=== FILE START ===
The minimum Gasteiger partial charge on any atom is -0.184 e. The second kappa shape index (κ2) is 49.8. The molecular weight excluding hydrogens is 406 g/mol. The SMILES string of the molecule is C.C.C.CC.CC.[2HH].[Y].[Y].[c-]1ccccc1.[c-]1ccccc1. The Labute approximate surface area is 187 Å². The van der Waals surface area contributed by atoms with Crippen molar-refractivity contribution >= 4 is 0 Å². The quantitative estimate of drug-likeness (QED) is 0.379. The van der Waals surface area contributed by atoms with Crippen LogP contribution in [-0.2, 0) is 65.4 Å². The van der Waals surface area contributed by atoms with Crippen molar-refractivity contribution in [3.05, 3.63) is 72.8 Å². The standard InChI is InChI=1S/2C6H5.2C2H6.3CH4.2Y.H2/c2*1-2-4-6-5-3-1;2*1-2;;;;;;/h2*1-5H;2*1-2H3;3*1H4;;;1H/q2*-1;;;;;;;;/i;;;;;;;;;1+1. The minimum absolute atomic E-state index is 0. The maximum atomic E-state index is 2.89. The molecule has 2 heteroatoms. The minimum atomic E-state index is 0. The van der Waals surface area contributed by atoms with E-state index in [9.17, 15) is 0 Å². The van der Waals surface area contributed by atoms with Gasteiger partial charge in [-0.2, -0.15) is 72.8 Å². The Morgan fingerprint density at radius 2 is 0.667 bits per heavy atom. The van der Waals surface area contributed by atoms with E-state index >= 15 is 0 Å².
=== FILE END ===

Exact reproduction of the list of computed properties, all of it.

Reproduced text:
The minimum Gasteiger partial charge on any atom is -0.184 e. The second kappa shape index (κ2) is 49.8. The molecular weight excluding hydrogens is 406 g/mol. The SMILES string of the molecule is C.C.C.CC.CC.[2HH].[Y].[Y].[c-]1ccccc1.[c-]1ccccc1. The Labute approximate surface area is 187 Å². The van der Waals surface area contributed by atoms with Crippen molar-refractivity contribution >= 4 is 0 Å². The quantitative estimate of drug-likeness (QED) is 0.379. The van der Waals surface area contributed by atoms with Crippen LogP contribution in [-0.2, 0) is 65.4 Å². The van der Waals surface area contributed by atoms with Crippen molar-refractivity contribution in [3.05, 3.63) is 72.8 Å². The standard InChI is InChI=1S/2C6H5.2C2H6.3CH4.2Y.H2/c2*1-2-4-6-5-3-1;2*1-2;;;;;;/h2*1-5H;2*1-2H3;3*1H4;;;1H/q2*-1;;;;;;;;/i;;;;;;;;;1+1. The minimum absolute atomic E-state index is 0. The maximum atomic E-state index is 2.89. The molecule has 2 heteroatoms. The minimum atomic E-state index is 0. The van der Waals surface area contributed by atoms with E-state index in [9.17, 15) is 0 Å². The van der Waals surface area contributed by atoms with Gasteiger partial charge in [-0.2, -0.15) is 72.8 Å². The Morgan fingerprint density at radius 2 is 0.667 bits per heavy atom. The van der Waals surface area contributed by atoms with E-state index >= 15 is 0 Å².